TAIPEI, Feb. 20 (Xinhua) -- A team of biologists from Taiwan announced Thursday that they identified one noncoding RNA named "PTTG3P" that is highly relevant to the growth of lung adenocarcinoma tumors and patients' resistance to chemotherapy drugs.
The research team with the Institute of Biomedical Sciences of Academia Sinica in Taiwan found that the overexpression of PTTG3P in cells of lung adenocarcinoma patients facilitates the growth of tumors and vice versa, said Shih Jou-ho, a postdoctoral researcher with the institute and a key member of the team.
They also proved that patients with higher expression of PTTG3P are more likely to have a stronger resistance to treatment of chemotherapy drugs such as Paclitaxel and Cisplatin, Shih said.
The research finding points to new directions for the treatment of lung adenocarcinoma, a major lung cancer, said Jou Yuh-shan, chief of the research team.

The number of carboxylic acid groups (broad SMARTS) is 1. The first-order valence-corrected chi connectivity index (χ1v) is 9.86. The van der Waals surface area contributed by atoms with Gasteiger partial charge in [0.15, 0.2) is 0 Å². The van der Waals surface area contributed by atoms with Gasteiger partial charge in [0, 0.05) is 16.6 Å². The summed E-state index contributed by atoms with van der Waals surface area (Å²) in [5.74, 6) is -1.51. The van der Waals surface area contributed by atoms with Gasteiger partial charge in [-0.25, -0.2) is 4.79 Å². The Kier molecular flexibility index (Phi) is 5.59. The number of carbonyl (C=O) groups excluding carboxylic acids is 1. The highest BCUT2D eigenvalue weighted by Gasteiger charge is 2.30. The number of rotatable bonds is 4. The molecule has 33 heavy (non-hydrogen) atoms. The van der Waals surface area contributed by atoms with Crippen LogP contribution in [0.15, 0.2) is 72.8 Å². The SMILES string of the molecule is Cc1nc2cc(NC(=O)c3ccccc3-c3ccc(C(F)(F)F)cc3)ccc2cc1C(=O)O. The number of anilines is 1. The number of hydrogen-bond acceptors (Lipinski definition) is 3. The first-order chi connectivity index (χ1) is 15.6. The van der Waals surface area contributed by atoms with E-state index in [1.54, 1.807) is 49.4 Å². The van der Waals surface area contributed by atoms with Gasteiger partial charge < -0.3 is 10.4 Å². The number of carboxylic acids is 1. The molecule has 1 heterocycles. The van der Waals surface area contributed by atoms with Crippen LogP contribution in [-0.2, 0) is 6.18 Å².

"PTTG3P can be an indicator of patients' conditions and serve as a reference for doctors to adjust therapy," he said. "A certain medicine can also be developed to suppress the expression of PTTG3P so as to reduce drug resistance of the patients, though much more efforts should be made to bring the findings in the lab to clinical application."
The research also aims to develop a research model to help biologists explore disease-associated and cancer-associated researches of noncoding RNAs, he added.
"Compared with the research on coding RNAs, much less attention has gone to noncoding RNAs, which were generally considered as junk genes due to lack of the potential of protein translation. However, more and more studies suggested the importance of noncoding RNAs in disease progression," Jou said.
The research has tried to develop an effective way to systematically identify disease-associated noncoding RNAs and explore their functions for clinical interventions, he said.
The research paper was published in Nucleic Acids Research in December 2019.